SATS (Standard Assessment Tests) tests are given at the end of year 2, year 6 and year 9. They are used to show your child's progress compared with other children born in the same month. The mean (average) score for each age group on an assessment is set at 100 and the standard deviation at 15. For any age group a given numerical value has the same meaning in terms of standing relative to the group. For example, an eight year old and a nine year old, each of whom has a standard age score of 105, have performed equally well in relation to the average for their respective age groups.
Are you set for SATs revision?
You could be in the midst of one of three lots of Standard Assessment Tests (SATs)
Key Stage 1
SATs take place in year 2 (at the end of infants) throughout May. Each child is teacher assessed in Reading, writing (including spelling and handwriting), maths (including number, shape, space and measurement) and science. Your child's class teacher will set short pieces of work in English and maths to judge what level of ability your child is considered to be.
Key Stage 2
SATs take place in May and are far more formal than Key Stage 1, hence they seem much more stressful! The tests which are taken in year 6 cover the three core subjects, English, Maths and Science. Very bright children may be assessed by teachers to see if they can reach higher levels. The papers are sent away to be marked with results being available before your child leaves primary school in July.
Key Stage 3 teacher assessments
The Key Stage 3 teacher assessment for 14 year olds covers:
·modern foreign languages
·design and technology
·Information and Communication Technology (ICT)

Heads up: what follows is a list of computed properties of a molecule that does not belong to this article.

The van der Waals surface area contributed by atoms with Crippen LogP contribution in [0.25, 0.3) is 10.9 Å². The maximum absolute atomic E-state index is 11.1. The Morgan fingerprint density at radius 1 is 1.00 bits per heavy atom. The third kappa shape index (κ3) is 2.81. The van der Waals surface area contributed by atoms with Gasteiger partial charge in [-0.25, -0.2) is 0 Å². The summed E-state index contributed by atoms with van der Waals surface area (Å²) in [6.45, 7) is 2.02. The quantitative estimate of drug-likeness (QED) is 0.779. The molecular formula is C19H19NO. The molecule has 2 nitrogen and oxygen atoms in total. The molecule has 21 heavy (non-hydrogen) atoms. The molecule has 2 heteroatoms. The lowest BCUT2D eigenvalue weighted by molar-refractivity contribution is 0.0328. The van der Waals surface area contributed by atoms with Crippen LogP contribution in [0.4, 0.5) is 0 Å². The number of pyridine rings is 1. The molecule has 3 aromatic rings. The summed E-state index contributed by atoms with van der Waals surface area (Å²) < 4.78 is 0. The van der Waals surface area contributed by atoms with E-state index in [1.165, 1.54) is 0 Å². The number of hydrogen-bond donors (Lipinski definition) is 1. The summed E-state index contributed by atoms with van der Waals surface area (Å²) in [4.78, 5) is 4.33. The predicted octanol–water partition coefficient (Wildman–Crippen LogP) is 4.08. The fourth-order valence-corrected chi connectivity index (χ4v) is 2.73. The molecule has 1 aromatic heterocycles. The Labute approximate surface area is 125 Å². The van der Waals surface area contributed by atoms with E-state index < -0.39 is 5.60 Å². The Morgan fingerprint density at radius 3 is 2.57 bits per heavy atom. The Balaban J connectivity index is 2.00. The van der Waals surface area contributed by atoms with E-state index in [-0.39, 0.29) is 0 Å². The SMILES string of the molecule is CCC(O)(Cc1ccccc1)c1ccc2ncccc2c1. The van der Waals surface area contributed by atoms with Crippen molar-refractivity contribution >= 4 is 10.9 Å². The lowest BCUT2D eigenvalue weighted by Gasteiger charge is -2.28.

·art and design
By the age of 14, most children are expected to achieve level 5.
May and are once again formal tests/exams. The exams cover work done in English, Maths and Science during years 7 to 9. These exams are often used to decide which GSCE set your child will be placed in. Level 8 is only available in Maths, as changes this year have removed the extension papers in Science and English.
Here is a simple table to show you the expectations of a child:
Level W Working towards level 1, very weak
Level 1 Average for a typical 5 year old
Level 2 Average for a typical 7 year old
Level 3 Average for a typical 9 year old
Level 4 Average for a typical 11 year old
Level 5 Average for a typical 13 year old
Level 6 Average for a typical 14 year old
Level 7 Above average for typical 14 yr old
Level 8 Only available in maths
So, if your child is sitting the Year 6 Key Stage 2 SATs and achieves level 4, well done: level 5 signals a very able or gifted child: level 3 is below average and indicates your class teacher and you should work together to identify what can be done to give extra help and promote confidence and a desire to learn.
Additionally you may find bands 'a', 'b' and 'c' are given within the levels. This simply indicates a range within the level, a being the highest and c being the lowest.
SATS results, together with the teacher's assessment are used to stream your child at secondary school so it is imperative that you focus on them.